New PC Manager app helps clean up files, but also pushes Edge
Authorities would literally be able to read, edit, or delete any information on your phone
Why it matters: "BlackLotus" is being offered on underground forums as an all-powerful firmware rootkit, capable of surviving any removal effort and bypassing the most advanced Windows protections. If actual malware samples can prove the offer is real, of course.
An experimental OS designed to be mathematically secure
Windows' built-in antivirus shines when using the cloud, doesn't without it
The new GPU significantly reduces the time required to obtain or recover user passwords
Ford says the upcoming Mustang will be "much more difficult" to tune, thanks to beefed up cybersecurity
Seventh generation of the iconic muscle car might not please aftermarket tuners
All Windows versions will be better protected against recurring login attempts
Why it matters: Hackers have a new attack vector they have been toying with over the last couple of years — drone penetration kits. Drones have become much more capable in the last several years, making them a viable option for covertly placing intrusion equipment near a network. Once just a field of theoretical security research, now hacking drones are being found in the wild.
Forward-looking: Windows 7 will exit extended support very soon, but "micropatches" offered by 0patch are ready to take Microsoft's place in keeping the old operating systems safe and sound against Internet threats. At least for the most dangerous flaws discovered in modern Windows versions.
Your VPN may not be protecting you entirely
Android and Chrome step up their support for the FIDO Alliance
TL;DR: Microsoft released a new series of patches designed to fix bugs in Windows and other popular software products. The most significant updates remedy a couple of zero-day flaws, but the two Exchange bugs discovered in recent weeks are still a danger for mail servers worldwide.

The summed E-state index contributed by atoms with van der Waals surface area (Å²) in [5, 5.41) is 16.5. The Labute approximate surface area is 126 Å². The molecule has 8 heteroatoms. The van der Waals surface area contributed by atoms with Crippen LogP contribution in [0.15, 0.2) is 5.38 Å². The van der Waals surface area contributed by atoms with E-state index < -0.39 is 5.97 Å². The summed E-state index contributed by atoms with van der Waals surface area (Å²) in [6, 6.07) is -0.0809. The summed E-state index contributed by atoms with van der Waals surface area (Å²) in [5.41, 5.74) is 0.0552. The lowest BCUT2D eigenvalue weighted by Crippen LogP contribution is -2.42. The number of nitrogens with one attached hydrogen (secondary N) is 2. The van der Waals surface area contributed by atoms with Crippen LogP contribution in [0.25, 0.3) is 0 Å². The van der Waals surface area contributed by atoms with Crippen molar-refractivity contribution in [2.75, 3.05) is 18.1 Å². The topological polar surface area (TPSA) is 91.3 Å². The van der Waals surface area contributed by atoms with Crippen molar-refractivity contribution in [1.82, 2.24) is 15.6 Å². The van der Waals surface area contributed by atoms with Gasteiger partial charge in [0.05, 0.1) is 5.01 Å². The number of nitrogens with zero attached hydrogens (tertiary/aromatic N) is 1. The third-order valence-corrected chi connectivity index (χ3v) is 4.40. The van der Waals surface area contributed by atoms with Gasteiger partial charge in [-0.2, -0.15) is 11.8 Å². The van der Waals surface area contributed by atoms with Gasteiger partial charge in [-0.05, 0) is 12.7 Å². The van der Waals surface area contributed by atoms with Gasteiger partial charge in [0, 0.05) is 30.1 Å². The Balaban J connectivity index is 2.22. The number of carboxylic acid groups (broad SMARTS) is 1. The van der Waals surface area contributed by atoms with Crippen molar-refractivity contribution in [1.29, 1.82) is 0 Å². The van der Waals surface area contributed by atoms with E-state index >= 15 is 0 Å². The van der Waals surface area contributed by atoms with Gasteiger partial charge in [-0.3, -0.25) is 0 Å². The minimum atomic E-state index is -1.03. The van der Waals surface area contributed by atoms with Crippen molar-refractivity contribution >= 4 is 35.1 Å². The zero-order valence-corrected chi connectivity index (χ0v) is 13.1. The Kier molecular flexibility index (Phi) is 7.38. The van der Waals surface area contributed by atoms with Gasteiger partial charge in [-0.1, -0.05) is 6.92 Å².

In context: The KillNet crew has brought down the websites of some of the busiest airports in the world. Several US-based terminals experienced online issues, while the increased activity by the pro-Russian hackers could bring the world into a proper cyber-war against the Kremlin.
The scam would have you believe Russia sends cosmonauts up, then charges them to come home
How to activate it on private systems and professional networks
It could've exposed some security vulnerabilities
Pavel Durov warns, "stay away from WhatsApp"
The big picture: The leading companies in the robotics industry want to dissuade people of turning harmless machines into weapons with killing intents. General-purpose robots equipped with powerful firearms could spell doom for the very future of the industry, they say.
Names, email addresses, console IDs, and gamertags were all accessed
Companies fear data leakage, but experts say wiping data is safe
Protecting citizens from ever-growing AI
Joe Sullivan faces eight years behind bars
Companies still struggle to fight DDoS attacks